Loons are a very iconic Canadian bird. They are common all throughout North America and also parts of Europe. Any cottage resident will describe the haunting cry of the loon as a memorable part of summer experience. A shrill and lonely call that echoes along the shores, the cry of the loon stirs emotion in all who hear it. The loon is also capable of a rapidly oscillating call that sounds like a lunatic laughing. Both calls seem to be used to communicate with other loons and their voices carry for miles.
This young loon had been wandering along on its own on an isolated Canadian lake for at least two days. Recognizable as a juvenile due to its brown plumage, the baby seemed to be confused and upset as it drifted through the bays around an island, obviously looking for its mother. Cottagers watched and listened as the loon let out an occasional distressful cry. It was beginning to look like the mother had fallen prey to an animal or had possibly left the lake, leaving the young bird on his own. But early one morning, the baby let out a long and mournful call that was answered by a distant call from farther up the lake. The baby responded immediately, swimming around the island and letting out more cries. The calls from the other side of the island became louder as the mother made her way to her baby. The two met on the water and swam around each other for a few moments in greeting. It was a joyful sight to watch as the two were reunited.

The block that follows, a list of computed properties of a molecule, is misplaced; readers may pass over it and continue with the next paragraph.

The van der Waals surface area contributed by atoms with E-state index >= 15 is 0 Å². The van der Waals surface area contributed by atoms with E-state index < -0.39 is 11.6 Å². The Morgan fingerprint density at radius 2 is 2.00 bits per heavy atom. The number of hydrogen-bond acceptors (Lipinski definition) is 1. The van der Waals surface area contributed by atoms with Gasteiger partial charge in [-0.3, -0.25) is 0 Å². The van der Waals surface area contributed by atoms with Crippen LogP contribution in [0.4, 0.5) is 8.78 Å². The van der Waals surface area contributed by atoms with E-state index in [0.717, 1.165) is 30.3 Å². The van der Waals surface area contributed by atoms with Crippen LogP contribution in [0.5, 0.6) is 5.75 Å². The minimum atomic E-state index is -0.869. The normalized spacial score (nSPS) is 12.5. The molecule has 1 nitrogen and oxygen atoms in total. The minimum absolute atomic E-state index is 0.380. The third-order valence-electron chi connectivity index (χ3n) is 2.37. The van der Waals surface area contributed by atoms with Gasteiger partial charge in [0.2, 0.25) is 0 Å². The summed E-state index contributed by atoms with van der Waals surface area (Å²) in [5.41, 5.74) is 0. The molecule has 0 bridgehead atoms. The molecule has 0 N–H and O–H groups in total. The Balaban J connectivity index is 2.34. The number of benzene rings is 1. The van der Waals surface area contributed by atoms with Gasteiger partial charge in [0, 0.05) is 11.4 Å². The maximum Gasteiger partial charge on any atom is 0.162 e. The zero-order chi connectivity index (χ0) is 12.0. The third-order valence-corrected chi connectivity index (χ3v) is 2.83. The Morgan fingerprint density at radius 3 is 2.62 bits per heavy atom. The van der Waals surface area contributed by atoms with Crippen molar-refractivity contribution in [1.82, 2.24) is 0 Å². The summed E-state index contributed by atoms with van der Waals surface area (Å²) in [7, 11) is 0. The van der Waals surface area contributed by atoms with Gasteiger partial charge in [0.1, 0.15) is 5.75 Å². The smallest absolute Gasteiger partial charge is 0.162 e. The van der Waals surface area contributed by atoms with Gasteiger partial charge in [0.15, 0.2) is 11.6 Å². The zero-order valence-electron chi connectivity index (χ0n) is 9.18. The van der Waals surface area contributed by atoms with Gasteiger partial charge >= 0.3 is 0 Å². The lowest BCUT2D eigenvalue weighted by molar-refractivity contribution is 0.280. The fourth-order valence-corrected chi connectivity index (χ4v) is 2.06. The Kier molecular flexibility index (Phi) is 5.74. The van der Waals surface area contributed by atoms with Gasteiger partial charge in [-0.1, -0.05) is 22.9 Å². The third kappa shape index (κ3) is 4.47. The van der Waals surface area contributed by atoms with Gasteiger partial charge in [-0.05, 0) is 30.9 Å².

The mother and baby began dipping their heads in the water, appearing to look for fish beneath them. They then swam south together.
Loons are capable of flight, but their heavy bodies and rearward positioned legs make takeoff difficult. They must run along the surface and flap their wings hard to get enough lift. The loon is not capable of taking off from solid ground due to the fact that its feet cannot properly support its body well. The balance of weight makes it very awkward for them to walk and nearly impossible for them to run. Their wings are small in comparison with their larger bodies. This is why loons prefer to swim, even for long distances, rather than fly.
Listening to an orphaned animal crying for its mother is a very distressing experience, but watching them find each other warms the heart.